Concrete information of the function of circRNA is scarce. Data about the mechanism of some individual circRNAs are available. But in all cases, the properties that confer functional potential cannot be extrapolated to other circRNAs. Simultaneously, two articles reported that the circRNA, antisense to cerebellar degeneration-related protein 1 transcript (CDR1as) has more than 70 binding sites for miR-7. MiR-7, associated with Argonaute proteins, binds to CDR1as, but the RISC complex does not degrade the circRNA (32, 33). CDR1as, a circRNA abundant in the brain of mammals (34), seems to act as a sponge for miR-7, which in the presence of CDR1as is strongly suppressed (Figure 3A). In vivo, overexpression of CDR1as leads to a phenotype characterized by impaired midbrain development, comparable to miR-7 knockdown models (32). Similarly, SRY, one of the first described circRNAs (2), has 16 binding sites for miR-38, also appearing to be an endogenous sponge (33). In order to check if other circRNAs also have sponging potential, Guo et al analyzed the interaction of 7,112 circRNAs with 87 microRNA (miRNA) families. The authors concluded that CDR1as which contains 71 binding sites for miR-7 is an exception and the next best miRNA sponge is circRNA ZNF91 which has 24 binding sites for miR-23 (25).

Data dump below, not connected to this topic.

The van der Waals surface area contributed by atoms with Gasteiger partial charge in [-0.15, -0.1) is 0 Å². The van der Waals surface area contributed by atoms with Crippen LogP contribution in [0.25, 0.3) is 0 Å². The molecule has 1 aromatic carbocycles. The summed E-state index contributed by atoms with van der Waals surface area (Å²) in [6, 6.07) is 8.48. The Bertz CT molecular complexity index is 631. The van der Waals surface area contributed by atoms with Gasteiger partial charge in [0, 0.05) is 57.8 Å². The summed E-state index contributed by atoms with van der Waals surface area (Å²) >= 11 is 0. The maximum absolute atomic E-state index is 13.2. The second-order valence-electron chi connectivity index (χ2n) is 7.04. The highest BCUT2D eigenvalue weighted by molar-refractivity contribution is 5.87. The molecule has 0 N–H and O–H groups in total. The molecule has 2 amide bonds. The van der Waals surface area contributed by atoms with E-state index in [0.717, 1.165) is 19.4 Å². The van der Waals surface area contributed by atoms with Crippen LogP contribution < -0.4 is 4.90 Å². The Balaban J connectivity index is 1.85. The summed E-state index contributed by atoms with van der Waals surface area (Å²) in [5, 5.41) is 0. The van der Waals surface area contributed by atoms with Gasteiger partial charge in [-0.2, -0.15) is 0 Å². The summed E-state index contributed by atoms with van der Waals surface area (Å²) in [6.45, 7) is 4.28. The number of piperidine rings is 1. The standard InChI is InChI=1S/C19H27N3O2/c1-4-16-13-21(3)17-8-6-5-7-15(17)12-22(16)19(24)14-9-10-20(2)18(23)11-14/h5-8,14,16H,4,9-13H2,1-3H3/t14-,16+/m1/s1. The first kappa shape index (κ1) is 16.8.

FIGURE 3